Stress and depression discourses on self-help websites : what is their relation in the online context?
Stress and depression are popular and powerful terms within the mental health field. Although the relation between the two terms has been discussed and investigated in lay and scientific discourse, less is known about how this relation is constructed online. Individuals wanting to learn more about these topics are increasingly turning online using a search engine as an initial quick method of obtaining mental health information. The present research examines the stress and depression discourse found on self-help websites using a social constructionist epistemological framework and the methodological approach of discourse analysis. In the first manuscript, I specifically examined how stress was constructed in the causal ontology of depression in six different websites. The analysis demonstrated that many possible relations between the two terms were included. This finding suggests that, in the online context, ensuring that website users find themselves represented in the text is of maximal importance. In the second manuscript, I examined how the stress and depression terms themselves were constructed. This analysis suggests that the stress discourse often borrowed from depression discourse, constructing the two terms in similar ways. This parallel construction involved defining both terms as mental illnesses, with corresponding symptoms and clinical presentations that required treatment. The degree of overlap between the two terms suggests that engaging the website user was more important than the specific label used to label the distress in the online context. I examine the contrast between the general, fluid, and elastic constructions of the mental health terms found online with the ever-evolving need for increased precision and demarcation of mental health conditions within the fields of psychiatry and psychology.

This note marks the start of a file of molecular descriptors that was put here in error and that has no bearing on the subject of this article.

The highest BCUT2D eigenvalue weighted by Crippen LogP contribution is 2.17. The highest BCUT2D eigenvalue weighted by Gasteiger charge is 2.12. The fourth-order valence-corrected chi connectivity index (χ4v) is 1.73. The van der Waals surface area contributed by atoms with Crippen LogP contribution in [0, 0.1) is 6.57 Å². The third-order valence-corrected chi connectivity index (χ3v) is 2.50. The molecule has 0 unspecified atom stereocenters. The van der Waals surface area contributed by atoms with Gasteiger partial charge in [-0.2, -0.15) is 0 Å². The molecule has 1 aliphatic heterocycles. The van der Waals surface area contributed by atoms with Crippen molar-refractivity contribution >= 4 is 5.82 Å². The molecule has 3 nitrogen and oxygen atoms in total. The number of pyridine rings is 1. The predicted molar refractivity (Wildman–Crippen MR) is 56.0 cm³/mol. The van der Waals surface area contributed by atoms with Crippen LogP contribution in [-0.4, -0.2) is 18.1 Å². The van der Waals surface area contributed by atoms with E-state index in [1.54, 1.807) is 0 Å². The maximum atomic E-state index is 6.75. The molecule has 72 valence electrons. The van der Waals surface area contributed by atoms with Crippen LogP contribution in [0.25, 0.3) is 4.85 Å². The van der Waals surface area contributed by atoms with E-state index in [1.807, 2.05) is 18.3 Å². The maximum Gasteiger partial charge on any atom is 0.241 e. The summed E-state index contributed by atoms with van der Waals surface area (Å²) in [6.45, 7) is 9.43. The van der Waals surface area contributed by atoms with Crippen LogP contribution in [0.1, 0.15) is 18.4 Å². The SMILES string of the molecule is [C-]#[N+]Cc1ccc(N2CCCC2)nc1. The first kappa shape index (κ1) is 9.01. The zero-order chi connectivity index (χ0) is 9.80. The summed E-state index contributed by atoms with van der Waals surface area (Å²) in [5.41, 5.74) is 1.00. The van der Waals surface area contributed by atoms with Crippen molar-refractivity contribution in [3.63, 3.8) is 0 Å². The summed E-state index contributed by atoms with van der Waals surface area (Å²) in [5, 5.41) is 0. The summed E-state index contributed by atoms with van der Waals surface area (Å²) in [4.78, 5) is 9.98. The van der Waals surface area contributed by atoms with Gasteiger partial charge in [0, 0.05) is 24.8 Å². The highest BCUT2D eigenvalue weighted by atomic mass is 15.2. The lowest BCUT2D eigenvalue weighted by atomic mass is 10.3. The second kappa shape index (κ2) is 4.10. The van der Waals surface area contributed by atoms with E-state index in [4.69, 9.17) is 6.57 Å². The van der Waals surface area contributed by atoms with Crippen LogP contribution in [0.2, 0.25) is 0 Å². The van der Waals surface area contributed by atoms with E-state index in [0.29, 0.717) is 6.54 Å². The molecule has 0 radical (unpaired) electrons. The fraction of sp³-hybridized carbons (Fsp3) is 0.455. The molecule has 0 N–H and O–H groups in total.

DegreeDoctor of Philosophy (Ph.D.)
SupervisorMcMullen, Linda; Kalynchuk, Lisa
CommitteeBaetz, Marilyn; Cummings, Jorden; Teucher, Ulrich
Copyright DateSeptember 2015